Gulf News

Iran lost $500b due to nu­clear pro­gramme

SANC­TIONS HAVE COST COUN­TRY AD­DI­TIONAL $500B, RE­PORT SAYS

- BY JUMANA KHAMIS Staff Re­porter

The to­tal cost of Iran’s nu­clear pro­gramme has ex­ceeded $500 bil­lion since 2002, ac­cord­ing to a re­port ti­tled The Eco­nomic Costs and Con­se­quences of Iran’s Nu­clear Pro­gramme.

The re­port, is­sued by the Arab Strat­egy Fo­rum (ASF) in col­lab­o­ra­tion with the Cairobased Al Ahram Cen­tre for Po­lit­i­cal and Strate­gic Stud­ies, was dis­cussed at a panel yes­ter­day ahead of the ASF sched­uled for De­cem­ber 12 in Dubai.

The re­port also found that in­ter­na­tional eco­nomic sanc­tions have cost Iran more than $500 bil­lion from 2006 to 2017, while the costs of de­vel­op­ing and op­er­at­ing in­fras­truc­ture and fa­cil­i­ties for the pro­gramme have added some $50 bil­lion to the bill.

Dr Sul­tan Mo­ham­mad Al Nuaimi, As­so­ciate Pro­fes­sor at Abu Dhabi Univer­sity and an ex­pert on Ira­nian af­fairs, said the ef­fec­tive­ness of the US sanc­tions will ul­ti­mately de­pend on the re­sponse of in­ter­na­tional play­ers.

He said while Euro­pean com­pa­nies are ex­pected to re­spond to the sanc­tions to avoid po­ten­tial losses, some Asian firms may con­tinue to work with Iran or even ex­pand their col­lab­o­ra­tion.

Hus­sain Su­laiman from the Al Ahram Cen­tre said for­eign com­pa­nies have can­celled new in­vest­ments, es­pe­cially in the en­ergy sec­tor that needs $130 bil­lion to $300 bil­lion of new in­vest­ments to main­tain pro­duc­tiv­ity un­til 2020.

The con­se­quences of the new US sanc­tions on Iran will de­pend on how other coun­tries com­ply, ac­cord­ing to speak­ers at a panel dis­cus­sion yes­ter­day, ahead of the Arab Strat­egy Fo­rum (ASF), which will take place on De­cem­ber 12 in Dubai.

Speak­ers dis­cussed a re­port is­sued by ASF, in col­lab­o­ra­tion with the Al Ahram Cen­tre for Po­lit­i­cal and Strate­gic Stud­ies, un­der the ti­tle ‘The Eco­nomic Costs and Con­se­quences of Iran’s Nu­clear Pro­gramme’.

While the first in­ter­na­tional sanc­tions on Iran were im­posed af­ter the rev­o­lu­tion in 1979, sanc­tions re­lated to the coun­try’s nu­clear pro­gramme in 2012 are con­sid­ered to have had the strong­est eco­nomic con­se­quences on the state. The re­port es­ti­mates the to­tal cost of Iran’s nu­clear pro­gramme to have ex­ceeded $500 bil­lion since 2002.

It also found in­ter­na­tional eco­nomic sanc­tions have cost Iran more than $500 bil­lion from 2006 to 2017, while the costs of de­vel­op­ing and op­er­at­ing in­fras­truc­ture and fa­cil­i­ties for the pro­gramme have added some $50 bil­lion to the bill.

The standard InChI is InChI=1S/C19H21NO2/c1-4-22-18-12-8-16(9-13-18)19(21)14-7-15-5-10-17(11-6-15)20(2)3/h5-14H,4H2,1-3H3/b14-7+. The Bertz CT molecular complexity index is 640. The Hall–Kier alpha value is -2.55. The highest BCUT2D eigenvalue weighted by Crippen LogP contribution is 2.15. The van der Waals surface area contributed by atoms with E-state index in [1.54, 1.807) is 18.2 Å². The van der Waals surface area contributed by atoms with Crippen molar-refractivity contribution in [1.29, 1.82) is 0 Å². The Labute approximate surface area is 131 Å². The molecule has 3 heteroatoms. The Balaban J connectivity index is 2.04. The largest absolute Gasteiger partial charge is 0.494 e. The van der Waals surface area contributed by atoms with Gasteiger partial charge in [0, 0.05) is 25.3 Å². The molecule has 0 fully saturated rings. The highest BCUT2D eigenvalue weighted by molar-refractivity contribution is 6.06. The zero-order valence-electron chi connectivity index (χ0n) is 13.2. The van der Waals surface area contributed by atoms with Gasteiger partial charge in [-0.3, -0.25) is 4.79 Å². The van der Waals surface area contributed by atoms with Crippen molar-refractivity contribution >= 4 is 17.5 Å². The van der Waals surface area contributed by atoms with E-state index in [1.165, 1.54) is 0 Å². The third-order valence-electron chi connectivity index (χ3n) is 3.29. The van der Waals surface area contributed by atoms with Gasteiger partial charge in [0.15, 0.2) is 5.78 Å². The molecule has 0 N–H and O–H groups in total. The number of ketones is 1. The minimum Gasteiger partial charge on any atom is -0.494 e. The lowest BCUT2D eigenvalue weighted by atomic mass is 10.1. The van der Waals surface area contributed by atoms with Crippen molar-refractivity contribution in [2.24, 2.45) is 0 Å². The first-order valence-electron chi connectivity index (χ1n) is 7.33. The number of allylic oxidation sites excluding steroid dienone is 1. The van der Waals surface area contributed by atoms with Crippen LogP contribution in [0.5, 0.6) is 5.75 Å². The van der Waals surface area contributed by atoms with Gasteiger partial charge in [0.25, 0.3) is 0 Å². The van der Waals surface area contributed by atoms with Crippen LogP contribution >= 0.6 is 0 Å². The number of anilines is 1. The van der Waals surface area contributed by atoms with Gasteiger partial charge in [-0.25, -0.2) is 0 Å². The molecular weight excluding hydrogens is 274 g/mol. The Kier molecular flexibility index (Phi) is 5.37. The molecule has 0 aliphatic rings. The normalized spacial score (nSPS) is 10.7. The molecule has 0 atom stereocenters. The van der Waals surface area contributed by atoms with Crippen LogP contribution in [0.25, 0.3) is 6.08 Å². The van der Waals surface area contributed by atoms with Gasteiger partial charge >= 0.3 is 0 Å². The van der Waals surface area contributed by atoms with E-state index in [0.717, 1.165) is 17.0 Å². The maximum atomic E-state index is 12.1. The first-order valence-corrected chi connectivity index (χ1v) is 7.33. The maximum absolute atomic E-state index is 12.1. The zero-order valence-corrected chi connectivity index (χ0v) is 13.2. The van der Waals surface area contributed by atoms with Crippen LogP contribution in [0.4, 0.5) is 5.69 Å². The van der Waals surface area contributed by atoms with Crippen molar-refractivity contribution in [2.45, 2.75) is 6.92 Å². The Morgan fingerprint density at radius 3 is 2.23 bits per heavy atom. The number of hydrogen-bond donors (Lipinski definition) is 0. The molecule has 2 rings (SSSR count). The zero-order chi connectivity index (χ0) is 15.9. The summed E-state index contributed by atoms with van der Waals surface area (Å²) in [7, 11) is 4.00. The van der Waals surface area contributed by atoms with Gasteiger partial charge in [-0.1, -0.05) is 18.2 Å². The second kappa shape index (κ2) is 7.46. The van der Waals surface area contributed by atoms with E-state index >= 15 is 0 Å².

Dr Sul­tan Mo­ham­mad Al Nuaimi, As­so­ciate Pro­fes­sor at Abu Dhabi Univer­sity and Ex­pert on Ira­nian Af­fairs, said the ef­fec­tive­ness of the US sanc­tions will ul­ti­mately de­pend on the re­sponse of in­ter­na­tional play­ers, both gov­ern­ments and com­pa­nies.

He pointed out that while Euro­pean com­pa­nies are ex­pected to re­spond to the sanc­tions to avoid po­ten­tial losses, some Asian com­pa­nies may con­tinue to work with Iran or even ex­pand their col­lab­o­ra­tion un­less the US ad­min­is­tra­tion de­cides to pres­sure those gov­ern­ments.

“The re­port cal­cu­lates the costs of Iran’s nu­clear pro­gramme, di­vided into two cat­e­gories – di­rect ex­pen­di­ture on in­fras­truc­ture and op­er­a­tions, and in­di­rect eco­nomic sanc­tions,” said Al Nuaimi.

It also looks at the cost of op­er­a­tions and losses en­dured by Iran due to the sanc­tions im­posed on the coun­try be­tween 2006-2016.

Eco­nomic losses in 2018

The re­port shows con­struc­tion of the Bushehr nu­clear power plant ac­counted for the ma­jor­ity of in­fras­truc­ture costs in Iran’s nu­clear pro­gramme, with to­tal cost reach­ing as much as $12 bil­lion, mak­ing it one of the most ex­pen­sive nu­clear power plants in the world.

Al Nuaimi said due to new sanc­tions fol­low­ing the US ad­min­is­tra­tion’s with­drawal from the Iran nu­clear deal, eco­nomic losses are ex­pected to surge in 2018.

“The ad­verse eco­nomic sit­u­a­tion in Iran has led to fre­quent protests in var­i­ous re­gions across the coun­try through­out the past years, with protesters cit­ing in­fla­tion, unem­ploy­ment, poverty, and cor­rup­tion as their main is­sues,” said Al Nuaimi.

The on­go­ing sanc­tions have also lim­ited for­eign di­rect in­vest­ment (FDI) flow.

Hus­sain Su­laiman, from the Al Ahram Cen­tre pointed out that for­eign com­pa­nies have can­celled new in­vest­ment con­tracts worth tens of bil­lions of dol­lars, es­pe­cially in the en­ergy sec­tor that needs $130 bil­lion to $300 bil­lion of new in­vest­ments to main­tain pro­duc­tiv­ity un­til 2020.

As a re­sult, unem­ploy­ment rates have risen, es­pe­cially among the youth – one-third of the coun­try’s young peo­ple have no job op­por­tu­ni­ties.

Su­laiman pointed out the value of the Ira­nian rial has also plum­meted due to sanc­tions.

In­fla­tion has also reached un­prece­dented lev­els and is pro­jected to reach an an­nual av­er­age of 203 per cent by the end of 2018, ac­cord­ing to some es­ti­mates.

 ?? Pankaj Sharma/Gulf News ?? Dr Sul­tan Al Nuaimi (left) and Hus­sain Su­laiman at the Arab Strat­egy Fo­rum 2018 panel dis­cus­sion in Dubai yes­ter­day.
Pankaj Sharma/Gulf News Dr Sul­tan Al Nuaimi (left) and Hus­sain Su­laiman at the Arab Strat­egy Fo­rum 2018 panel dis­cus­sion in Dubai yes­ter­day.

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